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I'm a bit stumped with this and don't have a whole lot of experience with file transfer so hopefully I'm just doing something daft.

Anyway. The problem. I'm sending a file in chunks from my client to my server. This works fine. During sending my client is waiting for progress messages periodically so I know how much data has been sent. However when I send any progress messages the file transfer times out on the server side.

I'm fairly sure this isn't a problem with the client side code so I'll leave that out. I've commented the two lines that seem to kill things in the sendFeedback() method. With the two commented out lines, waitforReadyRead() will time out in the main loop almost immediately. It's almost like writing out to the socket blocks any information that was on the socket from being read and stops any further data from being read.

It feels like I'm missing something with sockets when sending and receiving "at the same time" but I can't find anything in documentation.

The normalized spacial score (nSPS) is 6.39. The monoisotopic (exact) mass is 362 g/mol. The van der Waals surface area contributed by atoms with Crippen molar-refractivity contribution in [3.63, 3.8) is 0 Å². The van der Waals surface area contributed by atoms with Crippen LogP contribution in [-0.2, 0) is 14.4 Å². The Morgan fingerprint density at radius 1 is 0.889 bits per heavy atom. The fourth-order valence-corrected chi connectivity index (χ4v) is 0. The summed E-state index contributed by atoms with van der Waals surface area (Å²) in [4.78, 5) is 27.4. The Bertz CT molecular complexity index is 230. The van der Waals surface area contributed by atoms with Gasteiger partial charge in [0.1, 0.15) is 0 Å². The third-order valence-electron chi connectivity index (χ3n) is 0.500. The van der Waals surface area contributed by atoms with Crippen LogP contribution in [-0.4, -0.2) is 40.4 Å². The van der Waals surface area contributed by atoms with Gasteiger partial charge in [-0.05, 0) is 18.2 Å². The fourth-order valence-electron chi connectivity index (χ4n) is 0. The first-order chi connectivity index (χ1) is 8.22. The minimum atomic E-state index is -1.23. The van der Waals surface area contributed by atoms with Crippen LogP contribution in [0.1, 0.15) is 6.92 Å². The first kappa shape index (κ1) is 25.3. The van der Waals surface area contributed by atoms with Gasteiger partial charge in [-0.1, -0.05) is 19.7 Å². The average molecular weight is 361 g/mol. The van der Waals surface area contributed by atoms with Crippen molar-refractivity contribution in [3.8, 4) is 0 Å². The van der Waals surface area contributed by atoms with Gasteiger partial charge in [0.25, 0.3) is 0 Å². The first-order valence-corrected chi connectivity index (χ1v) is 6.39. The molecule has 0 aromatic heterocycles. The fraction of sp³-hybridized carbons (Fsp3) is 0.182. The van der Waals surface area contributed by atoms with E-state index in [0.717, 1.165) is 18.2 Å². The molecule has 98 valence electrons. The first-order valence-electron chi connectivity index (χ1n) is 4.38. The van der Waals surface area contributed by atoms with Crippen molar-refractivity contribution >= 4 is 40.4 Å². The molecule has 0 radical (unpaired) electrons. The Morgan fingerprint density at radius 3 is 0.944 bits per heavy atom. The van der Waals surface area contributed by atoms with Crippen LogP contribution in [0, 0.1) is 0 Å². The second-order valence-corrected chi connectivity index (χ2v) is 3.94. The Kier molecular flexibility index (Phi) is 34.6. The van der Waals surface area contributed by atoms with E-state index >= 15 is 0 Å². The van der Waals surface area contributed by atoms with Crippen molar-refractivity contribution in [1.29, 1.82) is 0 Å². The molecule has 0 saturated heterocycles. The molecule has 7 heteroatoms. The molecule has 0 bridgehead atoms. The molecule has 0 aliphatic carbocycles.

Any ideas would be greatly appreciated.

File Receiving Code:

const int Timeout = 30 * 1000;
QTcpSocket tcpSocket;

if (!tcpSocket.setSocketDescriptor(socketDescriptor)) {
    emit error(tcpSocket.error());

while(totalBytesRead<blockSize && !error && !success)

    int toRead = blah blah blah
    //loop until chosen chunk amount is available on socket
    while (tcpSocket.bytesAvailable() < toRead) 
        //if no reply from socket, exit
        if (!tcpSocket.waitForReadyRead(Timeout))
        //read data
    int actuallyRead = in.readRawData(datas, toRead);
    //if data read
        sendFeedback(&tcpSocket, actuallyRead);
        //write the chunk to disk
        if(totalBytesRead == blockSize)
                success = true;

This is my feedback function:

void FileServerThread::sendFeedback(QTcpSocket* tcpSocket, int bytesActuallyRead)
    //send some progress back to the client
    QByteArray bytesReadArray;
    QDataStream out(&bytesReadArray, QIODevice::WriteOnly);
    out << bytesActuallyRead;

    //feedback requires this but fails with these 2 lines
share|improve this question
Rather than checking if bytes are available first, I think you should be sitting on waitForReadyRead. Then when that returns true, read whatever is available and keep track of the amount of bytes read. You need to be pulling data off the socket as it arrives, rather than waiting for it to buffer up to an amount that you want to deal with. – TheDarkKnight May 7 '13 at 14:55

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